Ian McShane Reveals Who’s in the Last Scene of the ‘Deadwood’ Movie


Іян Макшейн розповів про останню сцену фільму «Дедвуд».

Liz Shannon Miller, Indiewire

TCA: The “American Gods” star also had choice words for networks that say they want cable shows: “You wouldn’t know what to f–ing do with it.'”

Speaking to IndieWire at the Television Critics Association press tour, Ian McShane said he has a simple measure for film criticism: “Every good film should take you to another world.” This includes the upcoming feature-length finale of “Deadwood,” the iconic HBO western drama that turned McShane into an unforgettable force on American television. Long awaited by fans, the narrative ties up the loose ends left after HBO canceled the show in 2006.

McShane said he had some trouble settling back into the character of saloon owner Al Swearengen during the first week of shooting. “I walked onto the set, seeing all these people and I’ve loved and known — some of them I hadn’t seen for 30 years, some I had, you know whatever. But we all weirdly kept in touch.”

Thus, he said returning to the world of the show was “exactly the same. In the best way. Thirteen years ago, you just came in and did your job and you went home again.”

This extended to the film’s final scene, which he said features Swearengen, prostitute Trixie (Paula Malcomson), and Jewel (Geri Jewell). “I can remember the last night, I was filming with the two of them — it was very moving. It was the last scene of the movie. The very last scene of it. But it was over and it was like, is that it? Is that it? What, we go home?’ And that’s a weird thing.”

When comes to being transported to different worlds, McShane offered up a bit of a non sequitur with an Oscar endorsement for Alfonso Cuaron’s “Roma.”

“There’s only one movie that can win the Oscar and that’s ‘Roma,’” he said. “No other film can even get close to it. In terms of its warmth, his gifts as a filmmaker, what he gets you to look at, poetry in the movie — it takes you to a world, Mexico City in the ’70s, and this story of this girl, within a family, but you know it all within the minute. And you love it. Look, ‘The Favorite’ — loved all the actresses. But the film has nowhere to go after an hour. It’s like just more of the same. But ‘Roma’ is like, wow, that’s, for me, just great.”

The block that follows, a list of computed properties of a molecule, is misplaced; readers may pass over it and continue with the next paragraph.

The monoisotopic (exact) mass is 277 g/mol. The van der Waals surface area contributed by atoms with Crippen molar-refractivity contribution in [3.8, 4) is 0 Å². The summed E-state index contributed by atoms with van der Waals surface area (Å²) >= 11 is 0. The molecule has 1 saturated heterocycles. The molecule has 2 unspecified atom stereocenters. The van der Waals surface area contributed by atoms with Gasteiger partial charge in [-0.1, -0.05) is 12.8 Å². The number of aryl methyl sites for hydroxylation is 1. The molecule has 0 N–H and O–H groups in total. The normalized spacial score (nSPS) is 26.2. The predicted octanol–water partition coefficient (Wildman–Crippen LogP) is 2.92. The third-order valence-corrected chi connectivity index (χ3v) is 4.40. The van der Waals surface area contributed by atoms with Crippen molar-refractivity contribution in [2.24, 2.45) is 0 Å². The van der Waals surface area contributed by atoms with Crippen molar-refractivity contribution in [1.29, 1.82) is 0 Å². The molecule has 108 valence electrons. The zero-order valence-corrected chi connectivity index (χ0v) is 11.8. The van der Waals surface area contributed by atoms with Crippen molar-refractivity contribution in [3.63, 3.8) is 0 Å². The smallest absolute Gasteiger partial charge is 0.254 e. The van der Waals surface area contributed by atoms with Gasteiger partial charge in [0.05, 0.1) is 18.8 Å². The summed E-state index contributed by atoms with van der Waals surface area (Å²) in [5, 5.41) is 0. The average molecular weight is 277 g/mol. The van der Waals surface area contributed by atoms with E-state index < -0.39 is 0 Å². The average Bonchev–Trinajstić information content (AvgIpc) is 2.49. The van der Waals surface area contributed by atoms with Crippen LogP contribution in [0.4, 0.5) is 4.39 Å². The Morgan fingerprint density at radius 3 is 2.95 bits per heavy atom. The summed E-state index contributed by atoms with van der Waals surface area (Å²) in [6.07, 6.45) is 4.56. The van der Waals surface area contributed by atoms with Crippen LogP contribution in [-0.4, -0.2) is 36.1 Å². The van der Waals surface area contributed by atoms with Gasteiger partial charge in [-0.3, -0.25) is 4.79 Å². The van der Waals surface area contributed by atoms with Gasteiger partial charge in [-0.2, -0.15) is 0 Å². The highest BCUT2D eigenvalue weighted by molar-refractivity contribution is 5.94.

McShane also returns to “American Gods” on Starz for a second season next month, and he believes the eight-episode order is a perfect length for a television season; it’s certainly better than doing 20 episodes. “Nothing works in 20. Can you imagine doing 22? That’s why network television is so fucking boring because it’s the same show every week. With a twist on it. That’s kind of mind-numbing, you know? It’s why they can never do a cable show. Networks say, ‘We want a cable show.” We say, “No you don’t, because you wouldn’t know what to fucking do with it.’”

As an example, McShane mentioned the canceled NBC series “Kings,” in which he starred in 2009. The series, inspired by the story of Daniel from the Bible but set in a modern-day context, was created by original “American Gods” showrunner Michael Green. According to McShane, NBC “didn’t know what to do with it, you know?”

That said, if another entity were to try to revive “Kings,” McShane would be interested. “It’s an interesting show,” he said. “The beginning was about faith, and not faith and belief, and America as it was, and America as it is now actually. And that couldn’t be more apt, you know?”

“American Gods” Season 2 premieres Sunday, March 10 at 8 p.m.

Liz Shannon Miller, Indiewire, 13 лютого 2019 року